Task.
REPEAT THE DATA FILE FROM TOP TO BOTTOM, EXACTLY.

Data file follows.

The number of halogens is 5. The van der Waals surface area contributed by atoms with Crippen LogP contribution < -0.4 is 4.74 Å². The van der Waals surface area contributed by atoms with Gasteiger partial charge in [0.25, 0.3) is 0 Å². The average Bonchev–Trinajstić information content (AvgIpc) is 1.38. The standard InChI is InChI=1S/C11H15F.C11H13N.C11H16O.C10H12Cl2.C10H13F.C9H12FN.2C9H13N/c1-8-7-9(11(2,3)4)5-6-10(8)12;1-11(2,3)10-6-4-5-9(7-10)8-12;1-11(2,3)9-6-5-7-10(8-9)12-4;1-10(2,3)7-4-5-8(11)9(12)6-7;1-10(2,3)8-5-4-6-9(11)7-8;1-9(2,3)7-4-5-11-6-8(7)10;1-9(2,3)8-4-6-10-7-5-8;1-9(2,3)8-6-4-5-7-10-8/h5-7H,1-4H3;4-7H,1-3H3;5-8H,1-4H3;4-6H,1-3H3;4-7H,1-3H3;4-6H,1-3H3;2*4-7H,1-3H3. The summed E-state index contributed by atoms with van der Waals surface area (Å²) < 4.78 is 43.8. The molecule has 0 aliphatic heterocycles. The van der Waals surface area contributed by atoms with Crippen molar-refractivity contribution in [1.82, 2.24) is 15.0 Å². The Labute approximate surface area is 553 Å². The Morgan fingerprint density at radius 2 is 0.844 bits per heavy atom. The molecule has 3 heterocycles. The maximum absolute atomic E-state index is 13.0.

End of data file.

The number of halogens is 5. The van der Waals surface area contributed by atoms with Crippen LogP contribution < -0.4 is 4.74 Å². The van der Waals surface area contributed by atoms with Gasteiger partial charge in [0.25, 0.3) is 0 Å². The average Bonchev–Trinajstić information content (AvgIpc) is 1.38. The standard InChI is InChI=1S/C11H15F.C11H13N.C11H16O.C10H12Cl2.C10H13F.C9H12FN.2C9H13N/c1-8-7-9(11(2,3)4)5-6-10(8)12;1-11(2,3)10-6-4-5-9(7-10)8-12;1-11(2,3)9-6-5-7-10(8-9)12-4;1-10(2,3)7-4-5-8(11)9(12)6-7;1-10(2,3)8-5-4-6-9(11)7-8;1-9(2,3)7-4-5-11-6-8(7)10;1-9(2,3)8-4-6-10-7-5-8;1-9(2,3)8-6-4-5-7-10-8/h5-7H,1-4H3;4-7H,1-3H3;5-8H,1-4H3;4-6H,1-3H3;4-7H,1-3H3;4-6H,1-3H3;2*4-7H,1-3H3. The summed E-state index contributed by atoms with van der Waals surface area (Å²) < 4.78 is 43.8. The molecule has 0 aliphatic heterocycles. The van der Waals surface area contributed by atoms with Crippen molar-refractivity contribution in [1.82, 2.24) is 15.0 Å². The Labute approximate surface area is 553 Å². The Morgan fingerprint density at radius 2 is 0.844 bits per heavy atom. The molecule has 3 heterocycles. The maximum absolute atomic E-state index is 13.0.